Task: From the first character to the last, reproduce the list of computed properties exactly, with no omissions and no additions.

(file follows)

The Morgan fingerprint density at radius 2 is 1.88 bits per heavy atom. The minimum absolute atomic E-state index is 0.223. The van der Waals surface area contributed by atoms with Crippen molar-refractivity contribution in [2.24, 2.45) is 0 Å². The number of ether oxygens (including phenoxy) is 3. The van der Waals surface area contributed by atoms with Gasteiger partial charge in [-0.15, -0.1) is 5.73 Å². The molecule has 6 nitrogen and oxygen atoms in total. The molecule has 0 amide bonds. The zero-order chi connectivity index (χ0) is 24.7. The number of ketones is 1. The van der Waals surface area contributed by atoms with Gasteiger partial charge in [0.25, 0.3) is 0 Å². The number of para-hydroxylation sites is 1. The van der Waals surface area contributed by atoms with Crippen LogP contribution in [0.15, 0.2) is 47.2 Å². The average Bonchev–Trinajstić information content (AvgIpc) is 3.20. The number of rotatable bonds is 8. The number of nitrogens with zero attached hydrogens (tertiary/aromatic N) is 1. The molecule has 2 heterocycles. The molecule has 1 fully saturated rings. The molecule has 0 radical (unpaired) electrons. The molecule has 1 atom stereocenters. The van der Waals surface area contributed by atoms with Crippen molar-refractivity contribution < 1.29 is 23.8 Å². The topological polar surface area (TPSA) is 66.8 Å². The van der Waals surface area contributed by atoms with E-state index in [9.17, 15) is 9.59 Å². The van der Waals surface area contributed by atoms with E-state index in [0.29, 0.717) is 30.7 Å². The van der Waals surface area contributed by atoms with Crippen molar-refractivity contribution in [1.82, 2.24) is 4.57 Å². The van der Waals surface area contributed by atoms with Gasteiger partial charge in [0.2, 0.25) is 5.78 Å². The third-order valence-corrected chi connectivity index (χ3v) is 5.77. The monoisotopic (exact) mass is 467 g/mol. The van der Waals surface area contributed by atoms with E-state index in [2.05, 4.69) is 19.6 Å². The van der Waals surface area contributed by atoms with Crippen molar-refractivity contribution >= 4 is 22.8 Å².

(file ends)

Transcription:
The Morgan fingerprint density at radius 2 is 1.88 bits per heavy atom. The minimum absolute atomic E-state index is 0.223. The van der Waals surface area contributed by atoms with Crippen molar-refractivity contribution in [2.24, 2.45) is 0 Å². The number of ether oxygens (including phenoxy) is 3. The van der Waals surface area contributed by atoms with Gasteiger partial charge in [-0.15, -0.1) is 5.73 Å². The molecule has 6 nitrogen and oxygen atoms in total. The molecule has 0 amide bonds. The zero-order chi connectivity index (χ0) is 24.7. The number of ketones is 1. The van der Waals surface area contributed by atoms with Gasteiger partial charge in [0.25, 0.3) is 0 Å². The number of para-hydroxylation sites is 1. The van der Waals surface area contributed by atoms with Crippen LogP contribution in [0.15, 0.2) is 47.2 Å². The average Bonchev–Trinajstić information content (AvgIpc) is 3.20. The number of rotatable bonds is 8. The number of nitrogens with zero attached hydrogens (tertiary/aromatic N) is 1. The molecule has 2 heterocycles. The molecule has 1 fully saturated rings. The molecule has 0 radical (unpaired) electrons. The molecule has 1 atom stereocenters. The van der Waals surface area contributed by atoms with Crippen molar-refractivity contribution < 1.29 is 23.8 Å². The topological polar surface area (TPSA) is 66.8 Å². The van der Waals surface area contributed by atoms with E-state index in [9.17, 15) is 9.59 Å². The van der Waals surface area contributed by atoms with E-state index in [0.29, 0.717) is 30.7 Å². The van der Waals surface area contributed by atoms with Crippen molar-refractivity contribution in [1.82, 2.24) is 4.57 Å². The van der Waals surface area contributed by atoms with Gasteiger partial charge in [0.2, 0.25) is 5.78 Å². The third-order valence-corrected chi connectivity index (χ3v) is 5.77. The monoisotopic (exact) mass is 467 g/mol. The van der Waals surface area contributed by atoms with E-state index in [2.05, 4.69) is 19.6 Å². The van der Waals surface area contributed by atoms with Crippen molar-refractivity contribution >= 4 is 22.8 Å².